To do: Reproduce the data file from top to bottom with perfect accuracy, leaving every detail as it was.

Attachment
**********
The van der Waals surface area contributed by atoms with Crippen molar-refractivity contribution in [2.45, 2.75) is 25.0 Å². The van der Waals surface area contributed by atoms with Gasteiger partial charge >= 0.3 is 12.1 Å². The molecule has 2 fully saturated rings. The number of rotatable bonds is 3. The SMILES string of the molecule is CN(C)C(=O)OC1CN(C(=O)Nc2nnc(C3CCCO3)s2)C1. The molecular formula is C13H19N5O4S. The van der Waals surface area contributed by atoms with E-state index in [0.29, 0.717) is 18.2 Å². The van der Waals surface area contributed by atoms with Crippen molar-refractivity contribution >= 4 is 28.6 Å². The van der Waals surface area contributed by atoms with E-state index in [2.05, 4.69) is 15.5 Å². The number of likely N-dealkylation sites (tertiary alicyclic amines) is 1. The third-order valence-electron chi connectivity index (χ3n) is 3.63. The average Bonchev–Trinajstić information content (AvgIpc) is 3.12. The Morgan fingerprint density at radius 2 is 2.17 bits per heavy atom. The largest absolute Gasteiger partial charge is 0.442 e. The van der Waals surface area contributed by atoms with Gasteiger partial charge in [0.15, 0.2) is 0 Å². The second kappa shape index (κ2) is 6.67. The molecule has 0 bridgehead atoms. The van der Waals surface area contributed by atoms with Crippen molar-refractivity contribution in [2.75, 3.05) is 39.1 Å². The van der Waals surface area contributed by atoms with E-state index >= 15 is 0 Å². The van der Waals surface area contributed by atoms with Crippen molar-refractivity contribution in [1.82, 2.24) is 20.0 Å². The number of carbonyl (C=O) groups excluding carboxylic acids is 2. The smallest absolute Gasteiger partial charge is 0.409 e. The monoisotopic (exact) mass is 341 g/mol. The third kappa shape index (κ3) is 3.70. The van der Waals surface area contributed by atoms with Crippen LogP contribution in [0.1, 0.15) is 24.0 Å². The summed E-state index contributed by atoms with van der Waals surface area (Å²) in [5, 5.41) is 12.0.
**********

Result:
The van der Waals surface area contributed by atoms with Crippen molar-refractivity contribution in [2.45, 2.75) is 25.0 Å². The van der Waals surface area contributed by atoms with Gasteiger partial charge >= 0.3 is 12.1 Å². The molecule has 2 fully saturated rings. The number of rotatable bonds is 3. The SMILES string of the molecule is CN(C)C(=O)OC1CN(C(=O)Nc2nnc(C3CCCO3)s2)C1. The molecular formula is C13H19N5O4S. The van der Waals surface area contributed by atoms with E-state index in [0.29, 0.717) is 18.2 Å². The van der Waals surface area contributed by atoms with Crippen molar-refractivity contribution >= 4 is 28.6 Å². The van der Waals surface area contributed by atoms with E-state index in [2.05, 4.69) is 15.5 Å². The number of likely N-dealkylation sites (tertiary alicyclic amines) is 1. The third-order valence-electron chi connectivity index (χ3n) is 3.63. The average Bonchev–Trinajstić information content (AvgIpc) is 3.12. The Morgan fingerprint density at radius 2 is 2.17 bits per heavy atom. The largest absolute Gasteiger partial charge is 0.442 e. The van der Waals surface area contributed by atoms with Gasteiger partial charge in [0.15, 0.2) is 0 Å². The second kappa shape index (κ2) is 6.67. The molecule has 0 bridgehead atoms. The van der Waals surface area contributed by atoms with Crippen molar-refractivity contribution in [2.75, 3.05) is 39.1 Å². The van der Waals surface area contributed by atoms with E-state index >= 15 is 0 Å². The van der Waals surface area contributed by atoms with Crippen molar-refractivity contribution in [1.82, 2.24) is 20.0 Å². The number of carbonyl (C=O) groups excluding carboxylic acids is 2. The smallest absolute Gasteiger partial charge is 0.409 e. The monoisotopic (exact) mass is 341 g/mol. The third kappa shape index (κ3) is 3.70. The van der Waals surface area contributed by atoms with Crippen LogP contribution in [0.1, 0.15) is 24.0 Å². The summed E-state index contributed by atoms with van der Waals surface area (Å²) in [5, 5.41) is 12.0.